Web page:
When I was a little girl, there was an old Bible on the bookshelves at home. It wasn’t our family Bible. I don’t know why we had it, but I loved the pictures. To this day, some of my mental images of Bible stories are rooted in those pictures.
Rebekah, for me, will always be the young woman in “Rebecca et Eliézer” by Nicolas Poussin. Poussin was a 17th century French Baroque painter, and his simplest canvases teem with details. While some of those details are set by artistic convention (for one thing, the two protagonists seem to be meeting at a well in Italy, not in ancient Mesopotamia!) it’s clear that he read the story closely.
Eliezer is the only man in the picture. He is standing by the well and he gestures as he speaks to the young Rebekah. It appears to be the moment at which he asks her if she will allow him a drink from the jug of water at her feet. Women are all around them, some pouring water, some of them gossiping among themselves, and some watching Eliezer and Rebekah with curiosity.
It is the moment just before Rebekah passes his test: in a moment, she will tell him to drink all he wants, and then she will offer to water his ten camels, just as he hoped she would do. In Jewish tradition, she is a role model for the mitzvah of kindness to animals, because she offered to water the thirsty camels of her own volition.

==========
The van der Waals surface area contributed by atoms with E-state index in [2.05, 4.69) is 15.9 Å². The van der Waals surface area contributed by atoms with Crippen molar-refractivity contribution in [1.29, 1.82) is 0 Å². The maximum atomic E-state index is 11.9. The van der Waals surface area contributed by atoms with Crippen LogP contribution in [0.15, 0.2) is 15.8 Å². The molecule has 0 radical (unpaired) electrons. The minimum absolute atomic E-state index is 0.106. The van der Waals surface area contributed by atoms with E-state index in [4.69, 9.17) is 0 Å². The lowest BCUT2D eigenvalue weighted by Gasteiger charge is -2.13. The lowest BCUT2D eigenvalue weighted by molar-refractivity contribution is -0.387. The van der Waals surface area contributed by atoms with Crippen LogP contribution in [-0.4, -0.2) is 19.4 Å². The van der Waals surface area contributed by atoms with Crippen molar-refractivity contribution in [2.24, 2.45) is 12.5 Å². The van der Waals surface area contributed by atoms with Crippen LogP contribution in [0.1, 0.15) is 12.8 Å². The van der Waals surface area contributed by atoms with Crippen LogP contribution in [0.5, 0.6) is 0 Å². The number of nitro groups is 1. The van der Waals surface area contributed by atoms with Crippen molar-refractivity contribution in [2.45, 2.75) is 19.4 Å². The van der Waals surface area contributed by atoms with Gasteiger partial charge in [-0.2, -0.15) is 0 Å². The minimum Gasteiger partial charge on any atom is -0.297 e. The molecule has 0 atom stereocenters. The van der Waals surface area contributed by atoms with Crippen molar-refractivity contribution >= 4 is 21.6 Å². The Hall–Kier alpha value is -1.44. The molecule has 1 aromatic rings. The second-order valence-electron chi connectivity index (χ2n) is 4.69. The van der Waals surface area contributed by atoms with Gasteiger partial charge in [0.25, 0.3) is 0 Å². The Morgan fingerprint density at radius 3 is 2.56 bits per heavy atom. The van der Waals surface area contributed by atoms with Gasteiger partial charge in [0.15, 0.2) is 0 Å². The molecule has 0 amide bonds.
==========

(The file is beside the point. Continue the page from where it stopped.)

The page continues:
There’s a great deal that isn’t in the picture, of course. Eliezer still had to talk with Rebekah’s father Bethuel, and her brother Laban, who would give her son Jacob so much grief years later. Later, she would leave with Eliezer to travel hundreds of miles to meet Isaac and marry him.
Rebekah was a woman of contradictions. She had a soft heart for a thirsty stranger and his animals, yet later in life she would calmly deceive her husband and direct Jacob in defrauding Esau of his birthright. In fact, the Torah doesn’t tell us much more about her than those two stories.
As a little girl, I scrutinized Poussin’s painting for clues about Rebekah. She seemed to me to be excited to see a stranger. Maybe she was tired of living in one place. Perhaps she was curious about the world. Looking back, I realize that some of my response to her story and the picture was projection: I was curious about the world!
Where did you get your mental images of the characters in the Torah? Are there Biblical figures with whom you identify strongly? Do you know why they feel so close to you?
Torah portion Chayei Sarah may be found in Genesis 23.1-25.18.